Alphabet Inc, , , Tesla Motors Inc and other car makers have been testing or using self-driving features on the road for quite some time now. Despite that, there is no handbook that lays down the robot rules of the road. Soon California could be the first to have it as it publishes first-in-the-world consumer rules for the self-driving cars next year, says a report from San Jose’s Mercury News.
Road rules for self-driving cars
Those regulations should ideally have been issued a this as per the schedule. But there are many issues that are keeping DMV officials busy. The people in charge of the rule book are required to find answers to several problems, and one among those is to handle autonomous car and their owners.
Tesla Model S owner Brooks Weisblat was driving too fast when the Florida Highway Patrol pulled him over this month. Weisblat pleaded innocence saying it was his EV driving and not him. Weisblat expected to get a ticket for this, but he got away with a warning notice instead.
Alphabet Inc has, for several years, been testing its self-driving cars near its headquarters in Mountain View. Those cars do not need any human assistance except for instructions from the rider about the destination. Most carmakers working on self-driving skills are developing such tools that provide relief to human drivers, but do not replace them entirely.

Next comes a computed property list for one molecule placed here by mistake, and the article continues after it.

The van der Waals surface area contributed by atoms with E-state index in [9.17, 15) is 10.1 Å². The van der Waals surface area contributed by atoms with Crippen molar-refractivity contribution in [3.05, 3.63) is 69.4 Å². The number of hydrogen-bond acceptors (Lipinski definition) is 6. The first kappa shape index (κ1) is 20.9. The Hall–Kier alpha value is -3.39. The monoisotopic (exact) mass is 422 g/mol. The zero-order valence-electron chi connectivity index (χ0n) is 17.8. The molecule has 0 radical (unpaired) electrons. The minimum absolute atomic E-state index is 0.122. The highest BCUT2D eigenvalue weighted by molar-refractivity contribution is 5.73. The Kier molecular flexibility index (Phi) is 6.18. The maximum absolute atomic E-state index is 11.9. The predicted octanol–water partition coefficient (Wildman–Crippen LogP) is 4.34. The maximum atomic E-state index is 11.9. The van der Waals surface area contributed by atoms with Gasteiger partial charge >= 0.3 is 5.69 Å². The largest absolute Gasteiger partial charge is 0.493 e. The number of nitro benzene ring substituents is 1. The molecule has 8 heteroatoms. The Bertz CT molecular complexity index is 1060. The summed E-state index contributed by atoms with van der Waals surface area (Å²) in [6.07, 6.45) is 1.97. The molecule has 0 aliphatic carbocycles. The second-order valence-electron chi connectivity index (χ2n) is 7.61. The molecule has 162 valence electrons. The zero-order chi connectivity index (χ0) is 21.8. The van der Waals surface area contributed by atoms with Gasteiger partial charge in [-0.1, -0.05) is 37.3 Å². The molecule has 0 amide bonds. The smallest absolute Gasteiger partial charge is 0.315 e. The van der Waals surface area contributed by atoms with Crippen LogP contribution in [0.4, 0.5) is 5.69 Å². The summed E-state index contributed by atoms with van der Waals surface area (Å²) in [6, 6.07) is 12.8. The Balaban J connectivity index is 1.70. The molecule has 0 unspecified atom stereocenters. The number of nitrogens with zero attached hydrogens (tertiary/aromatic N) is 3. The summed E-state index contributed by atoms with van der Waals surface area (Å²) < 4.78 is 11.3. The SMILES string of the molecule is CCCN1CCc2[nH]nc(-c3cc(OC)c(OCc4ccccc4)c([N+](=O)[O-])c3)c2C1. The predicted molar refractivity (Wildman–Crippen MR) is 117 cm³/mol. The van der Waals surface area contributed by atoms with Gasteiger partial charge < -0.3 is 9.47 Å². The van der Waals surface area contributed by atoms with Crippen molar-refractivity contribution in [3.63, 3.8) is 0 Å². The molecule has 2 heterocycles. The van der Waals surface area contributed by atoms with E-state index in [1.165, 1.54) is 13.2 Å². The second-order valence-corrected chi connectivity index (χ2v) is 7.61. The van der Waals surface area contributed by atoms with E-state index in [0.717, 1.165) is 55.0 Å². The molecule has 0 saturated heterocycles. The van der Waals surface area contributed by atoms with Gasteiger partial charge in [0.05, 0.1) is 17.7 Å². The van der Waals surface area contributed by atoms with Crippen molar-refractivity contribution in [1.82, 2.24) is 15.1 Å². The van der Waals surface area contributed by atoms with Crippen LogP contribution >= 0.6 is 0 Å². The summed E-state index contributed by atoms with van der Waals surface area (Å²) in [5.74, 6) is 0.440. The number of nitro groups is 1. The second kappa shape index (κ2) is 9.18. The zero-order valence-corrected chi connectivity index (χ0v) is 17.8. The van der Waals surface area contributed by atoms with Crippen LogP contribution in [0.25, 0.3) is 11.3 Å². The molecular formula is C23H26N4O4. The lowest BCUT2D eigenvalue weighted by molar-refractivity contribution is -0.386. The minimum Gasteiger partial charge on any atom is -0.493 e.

Google, Apple threat to Japanese carmakers
Ken Okuyama, a high-end Japanese designer, who has designed cars like Ferrari F60 Enzo and Porsche Boxster, believes Japan’s position as a major car producer could be at risk because of the game-changing self-drive technology from Google and Apple.
Speaking to Reuters, the expert said if the Japanese car makers don’t watch out then they might end up as suppliers to those tech firms. Okuyama said the ultimate test for Toyota and other mainstream automakers would be to take on Alphabet Inc and Apple.
Writing code has become very vital to car making, and this has put several Japanese firms are under the pressure of proving their worth as carmakers along with competing with tech giants. Admitting to the threat from the tech firms, Honda said it is also working on a technology to program cars drive automatically.
“At this point, whether Google or Apple can come up with a car is unclear,” Honda said. But they are spending aggressively to recruit people to achieve that and in that sense … we can’t rule out the possibility they may eventually become a competitor.”
In pre-market, trading today, Google shares were down 0.15% at $729. Year to date, the stock is up almost 37% while in the last one-month, it is up over 14%.